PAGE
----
FJ: It’s so interesting to hear this! Before doing these interviews, I’d seen Human Sciences being labelled as quite an incongruous degree, but your subject content sounds fascinating. What’s your take on these sorts of stereotypes about the course?

TR: Well, it’s true that the first thing people ask about my subject is “What is Human Sciences?”. I also agree there’s a common assumption that it’s a “jack of all trades, master of none” kind of course. But what people don’t realise is that we cover what we do study on a really deep level, albeit a broad range of things. And while there’s a misconception that it’s kind of a floater degree, prospective applicants are often really interested in it. I do a lot of Access and Outreach work, speaking to school children, and when they hear it exists, they’re usually like “that sounds brilliant”. I just don’t think it’s talked about enough.

FJ: If there was one thing you could change or improve about Human Sciences at Oxford, what would it be?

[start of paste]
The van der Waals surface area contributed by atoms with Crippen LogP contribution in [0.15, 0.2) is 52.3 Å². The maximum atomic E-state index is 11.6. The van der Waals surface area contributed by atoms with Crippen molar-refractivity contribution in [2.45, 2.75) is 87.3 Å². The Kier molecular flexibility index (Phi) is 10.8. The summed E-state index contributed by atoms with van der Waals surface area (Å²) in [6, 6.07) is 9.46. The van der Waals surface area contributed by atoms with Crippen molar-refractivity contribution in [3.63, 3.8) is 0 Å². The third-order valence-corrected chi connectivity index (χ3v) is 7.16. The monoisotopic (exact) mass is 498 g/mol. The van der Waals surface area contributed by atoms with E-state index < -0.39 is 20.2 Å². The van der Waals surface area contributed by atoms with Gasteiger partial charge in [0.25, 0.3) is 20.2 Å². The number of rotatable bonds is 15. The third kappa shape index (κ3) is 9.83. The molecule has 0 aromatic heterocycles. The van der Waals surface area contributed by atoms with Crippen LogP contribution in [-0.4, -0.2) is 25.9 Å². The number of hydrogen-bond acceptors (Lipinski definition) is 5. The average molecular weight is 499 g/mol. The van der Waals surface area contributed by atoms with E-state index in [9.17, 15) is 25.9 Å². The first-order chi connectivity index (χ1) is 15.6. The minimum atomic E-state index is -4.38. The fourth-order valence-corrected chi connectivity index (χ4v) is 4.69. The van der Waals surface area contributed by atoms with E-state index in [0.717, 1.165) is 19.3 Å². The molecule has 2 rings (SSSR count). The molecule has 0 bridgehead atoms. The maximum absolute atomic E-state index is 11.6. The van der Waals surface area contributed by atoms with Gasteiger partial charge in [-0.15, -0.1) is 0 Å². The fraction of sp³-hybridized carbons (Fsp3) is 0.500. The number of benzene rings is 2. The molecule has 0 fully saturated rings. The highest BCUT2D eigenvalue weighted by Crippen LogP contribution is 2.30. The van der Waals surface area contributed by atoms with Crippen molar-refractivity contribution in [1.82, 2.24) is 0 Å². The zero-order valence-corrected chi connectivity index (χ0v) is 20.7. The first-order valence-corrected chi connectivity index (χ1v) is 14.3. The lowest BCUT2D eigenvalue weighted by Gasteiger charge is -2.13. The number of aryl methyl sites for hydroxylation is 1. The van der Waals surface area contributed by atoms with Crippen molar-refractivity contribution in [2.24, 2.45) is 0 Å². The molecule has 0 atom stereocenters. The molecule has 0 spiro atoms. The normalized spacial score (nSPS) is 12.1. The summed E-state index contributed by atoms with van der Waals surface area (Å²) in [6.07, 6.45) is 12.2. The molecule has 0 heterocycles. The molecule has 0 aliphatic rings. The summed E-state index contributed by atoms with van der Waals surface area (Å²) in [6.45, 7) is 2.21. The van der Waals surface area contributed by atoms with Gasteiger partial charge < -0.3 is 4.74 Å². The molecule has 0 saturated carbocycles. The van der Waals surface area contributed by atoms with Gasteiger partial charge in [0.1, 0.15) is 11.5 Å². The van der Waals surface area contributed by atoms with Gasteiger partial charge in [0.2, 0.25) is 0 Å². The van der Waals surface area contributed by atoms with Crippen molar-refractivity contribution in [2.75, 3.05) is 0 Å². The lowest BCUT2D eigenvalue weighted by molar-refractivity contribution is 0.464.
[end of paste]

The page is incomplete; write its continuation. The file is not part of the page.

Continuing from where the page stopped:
TR: I think a lot of human scientists would love it to be a four-year course, with an integrated masters, so we could actually keep our studies broader for longer. Some people are unsure how a Masters of Human Sciences would look, but lots of students take on really interesting visitations and field work anyway, which I think could make a good final year after using three whole years to get through the content. I also think Human Sciences should be offered at more colleges, so we’d have a bigger cohort for exchanging ideas.

Charlie Hancock – 3rd Year, Hertford College

Freya Jones: Thanks for talking to me, Charlie. Why did you apply for Human Sciences?

Charlie Hancock: I didn’t know it existed until I got into sixth form, but I’ve always had very broad interests and spent a lot of my school career wanting to go into sciences. Then the real world started happening, and events made me think that I didn’t want to go in a purely scientific direction. I also figured it would make sense for me to do a degree which would give me lots of areas of knowledge to draw on, because I was pretty certain by sixth form that I wanted be a journalist, and I wanted to learn things that would make me an attractive person to have in a newsroom. Essentially, I considered Human Sciences, PPE, and History and Politics and I chose Human Sciences because it had the greatest number of modules – like genetics – that I couldn’t teach myself and where I would actually need to be taught.